As A380 wing production ends, what next for the North Wales site?

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Airbus A380 at Farnborough Air Show (Image: Aviation Media Co.)

The last A380 wing left the Airbus UK wing-making facility at Broughton, North Wales on the 6th February but as Airbus runs down the production of the giant airliner, what is next for Airbus UK and it’s manufacturing base.

One thing is clear straightaway, no one is losing their jobs here as the plant at Broughton not only makes A380 wings, it makes wings for the entire Airbus A3XX family of airliners, despite it being a sad time for A380 production, its a vibrant time for the rest of the line-up.

Airbus has already confirmed that the A380 final-assemble line at Toulouse, where the wings made at Broughton end up, will be converted to ramp-up production of the high-selling Airbus A321 Airliner including a new digitalised production line.

This means demand for the wings will also increase so workers who had previously made the A380 wings will go on to other wing assembly lines such as the A32X family, A330neo and A350 product lines.

Aerial view of Stage 3 Flowline of single aisle in Broughton. (Image: Airbus)
Airbus wings in production at Broughton.

Besides the assembly plant at Broughton, Airbus UK also has an engineering and design base at the former British Aerospace site at Filton, Bristol which designs the wings assembled in North Wales along with other components such as Landing Gear.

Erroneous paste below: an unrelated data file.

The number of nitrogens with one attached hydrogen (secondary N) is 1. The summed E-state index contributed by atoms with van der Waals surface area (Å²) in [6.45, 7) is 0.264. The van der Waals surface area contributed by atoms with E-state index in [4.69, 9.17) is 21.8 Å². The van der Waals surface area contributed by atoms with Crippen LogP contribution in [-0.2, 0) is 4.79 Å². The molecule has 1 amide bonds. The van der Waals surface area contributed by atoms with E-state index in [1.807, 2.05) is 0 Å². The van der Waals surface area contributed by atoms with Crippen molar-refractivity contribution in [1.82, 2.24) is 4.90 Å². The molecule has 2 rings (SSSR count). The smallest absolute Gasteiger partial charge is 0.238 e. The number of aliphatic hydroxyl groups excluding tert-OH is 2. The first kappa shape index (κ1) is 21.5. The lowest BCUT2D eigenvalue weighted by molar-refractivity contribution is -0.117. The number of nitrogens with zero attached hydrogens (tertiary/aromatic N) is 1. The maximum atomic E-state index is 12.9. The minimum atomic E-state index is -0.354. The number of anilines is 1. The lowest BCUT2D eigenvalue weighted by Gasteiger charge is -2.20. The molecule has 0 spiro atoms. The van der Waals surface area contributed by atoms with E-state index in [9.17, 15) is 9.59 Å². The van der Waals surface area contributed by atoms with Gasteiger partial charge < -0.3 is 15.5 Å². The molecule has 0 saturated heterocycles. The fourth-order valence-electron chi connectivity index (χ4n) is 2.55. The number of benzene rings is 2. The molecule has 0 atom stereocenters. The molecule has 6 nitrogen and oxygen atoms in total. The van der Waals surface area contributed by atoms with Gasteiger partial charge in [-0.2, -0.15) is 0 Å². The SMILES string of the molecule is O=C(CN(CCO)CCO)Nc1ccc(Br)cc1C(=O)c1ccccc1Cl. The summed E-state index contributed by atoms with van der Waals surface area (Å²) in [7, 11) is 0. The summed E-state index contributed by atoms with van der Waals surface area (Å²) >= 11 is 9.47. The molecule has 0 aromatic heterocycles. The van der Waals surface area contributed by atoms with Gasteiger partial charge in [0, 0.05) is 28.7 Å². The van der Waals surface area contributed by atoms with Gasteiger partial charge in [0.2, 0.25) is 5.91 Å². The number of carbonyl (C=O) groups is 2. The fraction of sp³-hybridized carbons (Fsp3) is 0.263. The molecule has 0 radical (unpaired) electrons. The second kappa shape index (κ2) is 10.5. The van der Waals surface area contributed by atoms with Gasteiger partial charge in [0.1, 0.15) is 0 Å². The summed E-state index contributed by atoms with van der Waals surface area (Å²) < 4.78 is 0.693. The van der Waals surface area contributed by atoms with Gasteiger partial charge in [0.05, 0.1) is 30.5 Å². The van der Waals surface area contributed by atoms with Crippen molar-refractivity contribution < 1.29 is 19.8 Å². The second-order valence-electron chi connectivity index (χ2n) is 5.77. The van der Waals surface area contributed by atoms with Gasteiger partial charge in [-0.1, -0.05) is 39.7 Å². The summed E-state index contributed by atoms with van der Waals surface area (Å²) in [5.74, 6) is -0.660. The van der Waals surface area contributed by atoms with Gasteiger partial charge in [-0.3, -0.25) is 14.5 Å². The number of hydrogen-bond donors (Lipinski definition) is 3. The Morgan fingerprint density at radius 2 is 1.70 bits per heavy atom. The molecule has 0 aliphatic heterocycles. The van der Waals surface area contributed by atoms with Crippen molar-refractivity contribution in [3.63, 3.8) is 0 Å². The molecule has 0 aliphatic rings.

Between the two sites, Airbus UK employs nearly 14,000 people and many more across its supply chain.

Airbus CEO Guillaume Faury recently reaffirmed Airbus’ commitment to the UK and talked of further investment post-Brexit making the future for workers at both sites very bright.

A350-1000 Wing Production
A350-1000 Wing Production

Airbus is currently riding high with a hugely successful product line including the A32Xneo family which is being boosted by troubles with its American rival, the Boeing 737 Max and its A350XWB is becoming the long-haul aircraft of choice for many airlines.

In 2019 Airbus’ net orders mounted up to 786 while rival Boeing saw a net order rate of -87. It should be noted that the figure is largely accounted for by around 200 lost 737 Max orders which Boeing says is down to airline bankruptcies and model changes in the wake of the 737 Max grounding.

A350-1000 F-WWXL
A350-1000 F-WWXL

Whether Boeing redresses the balance in 2020 remains to be seen but the important thing for the UK, and North Wales in particular, is that the 6th February may have seen the last A380 wing leave Broughton, it is certainly very far from being the last wing that leaves Broughton.

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About Nick Harding 1968 Articles
Nick is the senior reporter and editor at UK Aviation News as well as working freelance elsewhere. He has his finger firmly on the pulse on Aviation, not only in the UK but worldwide. Nick has been asked to speak in a professional capacity on LBC, Heart and other broadcast networks.